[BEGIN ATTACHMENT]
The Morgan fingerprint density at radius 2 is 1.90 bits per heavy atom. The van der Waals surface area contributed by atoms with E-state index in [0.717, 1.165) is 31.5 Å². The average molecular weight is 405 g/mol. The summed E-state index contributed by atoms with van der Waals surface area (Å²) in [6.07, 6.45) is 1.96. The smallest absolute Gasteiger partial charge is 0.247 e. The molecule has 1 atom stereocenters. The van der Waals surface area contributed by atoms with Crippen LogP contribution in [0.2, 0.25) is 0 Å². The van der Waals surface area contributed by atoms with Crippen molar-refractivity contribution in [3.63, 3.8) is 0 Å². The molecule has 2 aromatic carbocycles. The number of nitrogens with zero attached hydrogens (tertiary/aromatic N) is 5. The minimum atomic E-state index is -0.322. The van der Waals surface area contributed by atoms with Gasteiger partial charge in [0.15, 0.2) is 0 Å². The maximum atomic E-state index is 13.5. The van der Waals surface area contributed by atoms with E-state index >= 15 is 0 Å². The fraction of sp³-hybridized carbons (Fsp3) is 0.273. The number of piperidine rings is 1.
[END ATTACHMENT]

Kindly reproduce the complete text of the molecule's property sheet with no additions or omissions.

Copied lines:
The Morgan fingerprint density at radius 2 is 1.90 bits per heavy atom. The van der Waals surface area contributed by atoms with E-state index in [0.717, 1.165) is 31.5 Å². The average molecular weight is 405 g/mol. The summed E-state index contributed by atoms with van der Waals surface area (Å²) in [6.07, 6.45) is 1.96. The smallest absolute Gasteiger partial charge is 0.247 e. The molecule has 1 atom stereocenters. The van der Waals surface area contributed by atoms with Crippen LogP contribution in [0.2, 0.25) is 0 Å². The van der Waals surface area contributed by atoms with Crippen molar-refractivity contribution in [3.63, 3.8) is 0 Å². The molecule has 2 aromatic carbocycles. The number of nitrogens with zero attached hydrogens (tertiary/aromatic N) is 5. The minimum atomic E-state index is -0.322. The van der Waals surface area contributed by atoms with Gasteiger partial charge in [0.15, 0.2) is 0 Å². The maximum atomic E-state index is 13.5. The van der Waals surface area contributed by atoms with E-state index >= 15 is 0 Å². The fraction of sp³-hybridized carbons (Fsp3) is 0.273. The number of piperidine rings is 1.